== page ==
Today, for instance, I traded long all day and was quite profitable only in the last hour I decided that the market would fall and shorted a stock that had been up trending all day, KOPN. I know my mistake was to think I knew better than the market but with an indicator to ground my sense of the general trend I may not have made that short trade and just stood aside from it altogether.

    Good trading
  8. liltrdr


    Yes it is possible to miss the morning action which is the best. It is really a technique of risk reduction. When I realized that I would have to miss the morning action, I considered not using the tool. But then, I realized that it might reduce my risk so better improving my reward/risk ratio. Sure it's not as exciting but it does give you a better feel for the market. The trade off is the chance of catching those awesome morning moves.
  9. liltrdr


    let me try and answer your q's.

    1. He starts his calculation when the exchange opens. I would not use an earlier time unless you've got an electronic contract or a foreign one where all the buyers and sellers are IN PLACE already. It's like you're taking a vote of the buyers and sellers. You need to have majority present to get their sentiment for the day. CNBC and bloomberg also do a pre-market open analysis for what it's worth. If you used earlier data on the e-mini for example, you aren't getting the full picture because the floor isn't open till 8:30 (chicago time). And traders still work on a fairly normal schedule. Most don't start until 8 or so.
    2. The art of the filter...I think Bruce Lee said it best in Enter the Dragon, "It is like a finger pointing to the moon, don't look at the finger or you'll miss all that heavenly glory." It's a discretionary indicator. It might push up your odds to 70 or 75 percent. The best way to use it might be to avoid clearly non trending markets. It's a good simple indicator but don't forget to look at the chart. The tape is where all the action is. Sorry to sound cliched. But I need to remind myself of this sometimes.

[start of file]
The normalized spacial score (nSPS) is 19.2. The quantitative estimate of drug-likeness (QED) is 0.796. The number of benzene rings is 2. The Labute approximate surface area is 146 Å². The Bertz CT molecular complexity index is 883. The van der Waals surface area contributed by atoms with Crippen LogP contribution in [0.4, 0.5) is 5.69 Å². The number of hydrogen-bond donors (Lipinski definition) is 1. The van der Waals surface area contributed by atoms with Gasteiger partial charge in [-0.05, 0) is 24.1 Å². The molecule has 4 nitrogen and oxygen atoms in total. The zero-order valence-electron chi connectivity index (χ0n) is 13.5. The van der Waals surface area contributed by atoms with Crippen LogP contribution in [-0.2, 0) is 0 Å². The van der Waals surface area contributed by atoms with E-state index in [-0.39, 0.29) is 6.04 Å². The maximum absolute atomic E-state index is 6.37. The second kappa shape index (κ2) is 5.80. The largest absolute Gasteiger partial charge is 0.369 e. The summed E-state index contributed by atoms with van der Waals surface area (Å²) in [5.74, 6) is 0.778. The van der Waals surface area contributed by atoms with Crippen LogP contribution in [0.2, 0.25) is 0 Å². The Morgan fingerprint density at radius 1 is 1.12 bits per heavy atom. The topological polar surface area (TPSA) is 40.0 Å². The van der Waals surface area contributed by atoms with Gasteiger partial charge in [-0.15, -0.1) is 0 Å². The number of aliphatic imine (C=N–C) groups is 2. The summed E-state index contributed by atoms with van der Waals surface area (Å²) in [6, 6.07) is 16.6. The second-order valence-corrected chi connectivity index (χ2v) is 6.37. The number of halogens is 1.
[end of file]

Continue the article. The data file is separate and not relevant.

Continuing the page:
3. You don't need tradestation. Just read his article and that will tell you exactly what you need to do. But if you have tradestation, you can use his add-on.

    Good luck cocobop. Hope this helps :cool:
  10. By missing the morning you can also miss the profit potential of a move and end up taking a reversal.

    I can predict the market. On Monday it will go up and , down and sideways and so will Tuesday, Wednesday, Thursday, Friday.

    Ok LOL..... but being now serious below .

    The key to trading is to control your risk, take high probability setups, have an edge and exploit opportunities. It means taking multiples of your Risk out of the market while losing a small % when wrong. Being right has nothing to do with it. If you can predict than sooner or later others will find out about how to predict with this indicator and when the majority are using something ---who is left to be on the other side???

    It's what the minority are doing is what the market will flow to. If everyone is short than we will go higher. If the majority of the public is long we will go lower.

    #10     Oct 12, 2001